Reaching Cacao

The Day I Pushed a Taxi up a Mountain in Nicaragua

Above the cloud forests in Nicaragua is a tiny village where coffee and chocolate grow wild.

It is extremely remote and difficult to access.

I traveled there recently to explore the viability of a future humanitarian aid project.

To say that I don’t like flying is a gross understatement. I hyperventilate. I cry. I act like an irrational freak.

I consume huge amounts of alcohol in order to get on a plane. During the flight, I have another to ensure that I stay just slightly above the stumbling drunk range.

In addition to being terrified of flying, I am also terrified of heights, which is very handy when the remote places you are trying to get to are — up there.

Between my drunk flying and fear of getting to the places I am going, I could possibly be the worst missionary on the planet, so I prefer to be called a humanitarian aid worker.

The Road to Cacao is Paved With Chocolate and Fear

The roads to Cacao are narrow mountain passes. You can look down the steep ravines and clearly see the vehicles that fell off the road. They probably had more experienced drivers than our driver.

With its extreme remoteness, lack of roads, and steep terrain, we naturally climbed into the tiniest yellow taxi, owned by a close neighbor of Irvine’s (The pastor I am going with), and began our journey.

Irvine and his wife Mercedes have become like family to us. He is a big dreamer and I enjoy being able to finance some of the dreams that he dreams.

I trust him completely. I stopped trying to influence his decisions long ago in our work together because I have learned that if I just trust him and go, I learn more in one day than I would learn in a lifetime of doing things my way.

And though I show up snot slinging drunk, my beloved, Pentecostal, pastor and his wife, Mercedes pick me up from the airport and probably assume that it is “An American thing.”You’re Welcome.

Photo By Margie Gandy

We decided that if we were going to drive all that way that we shouldn’t show up empty-handed, So we stopped at the market and stuffed our toy car until it was spilling out the back.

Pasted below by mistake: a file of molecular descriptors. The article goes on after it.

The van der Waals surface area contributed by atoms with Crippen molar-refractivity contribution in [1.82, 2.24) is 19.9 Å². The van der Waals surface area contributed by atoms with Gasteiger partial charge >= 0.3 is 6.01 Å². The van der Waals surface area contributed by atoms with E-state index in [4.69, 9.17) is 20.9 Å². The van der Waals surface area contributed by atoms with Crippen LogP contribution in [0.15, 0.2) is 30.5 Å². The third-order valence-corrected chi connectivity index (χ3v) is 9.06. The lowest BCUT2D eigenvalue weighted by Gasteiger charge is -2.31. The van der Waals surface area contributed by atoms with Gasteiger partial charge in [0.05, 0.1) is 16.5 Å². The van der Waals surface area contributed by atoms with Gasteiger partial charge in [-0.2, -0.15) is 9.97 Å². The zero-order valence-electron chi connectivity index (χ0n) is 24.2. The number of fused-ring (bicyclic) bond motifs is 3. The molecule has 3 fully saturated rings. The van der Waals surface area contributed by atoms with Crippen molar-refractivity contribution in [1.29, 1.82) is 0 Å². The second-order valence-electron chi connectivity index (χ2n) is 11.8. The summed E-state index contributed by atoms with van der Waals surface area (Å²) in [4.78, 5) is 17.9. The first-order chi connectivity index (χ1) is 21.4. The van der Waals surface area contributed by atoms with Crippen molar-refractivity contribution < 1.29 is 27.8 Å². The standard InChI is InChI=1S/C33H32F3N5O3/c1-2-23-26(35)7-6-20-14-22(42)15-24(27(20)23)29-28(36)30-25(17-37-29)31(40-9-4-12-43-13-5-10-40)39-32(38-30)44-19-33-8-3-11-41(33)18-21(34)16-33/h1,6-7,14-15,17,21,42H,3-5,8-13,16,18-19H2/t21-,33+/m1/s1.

The Little Engine That Could Not

And so it was there on the steep mountain on the way to Cacao that I found myself wearing a black dress in the scorching heat, pushing a tiny taxi stuffed full of clothes, food, and medicine up a mountain.

Photo By Margie Gandy

There is no way for me to explain how long, painful, and hysterical it was getting that taxi up the mountain to Cacao.

The taxi driver was almost in tears over the wear and tear on his tires and tiny engine that “could not”.

Everything is Bigger in Texas and the Jungle

We found this amazing tree on the way to Cacao. I don’t believe Mercedes had a clue what we were signing on for, but she is like I am, and is always up for adventure and has an amazing heart for her country and her people.

Photo By Margie Gandy

We arrived at the place where the dirt road ended and carried the stuff on our backs and heads the rest of the way.

Some of the Children of Cacao Photo By Margie Gandy

Slowly, people began emerging from the jungle and came to meet us.

The mission goal is to let people know that they are not forgotten, by putting resources in the hands of local pastors, teachers, and community leaders.

As wonderful as it is to be the giver of things to people in need, it gives me so much more pleasure to see those leaders give gifts that they have dreamed of being able to give.

After a wonderful time of fellowship and music beneath the jungle canopy, they passed out the gifts and called it a day.

Giving Gifts to the People of Cacao Photo By Margie Gandy

As the sun fell quickly behind the trees, new sounds emerged from the jungle. The jungle is a noisy place.

Photo by Margie Gandy

If you have never heard a Howler Monkey, you should know that their name is underrated. They should be called “little monkey that sounds like a hungry lion”.

The Tiny Church Building Where we Slept Photo By Margie Gandy

We made our beds on the floor of the little church. Immediately, the men were sound asleep. Mercedes and I giggled hysterically at their snoring, we are mature like that.

I laid my head down and reflected on the exhausting but beautiful day. As I was gazing at the stars through the holes in the ceiling, I had a sudden moment of panic.

What in the world was I going to do if I had to use the facilities?

Using my cell phone for light, I made the most terrifying trip to the bathroom of my life. It was far more terrifying than the flight or the high mountain passes.

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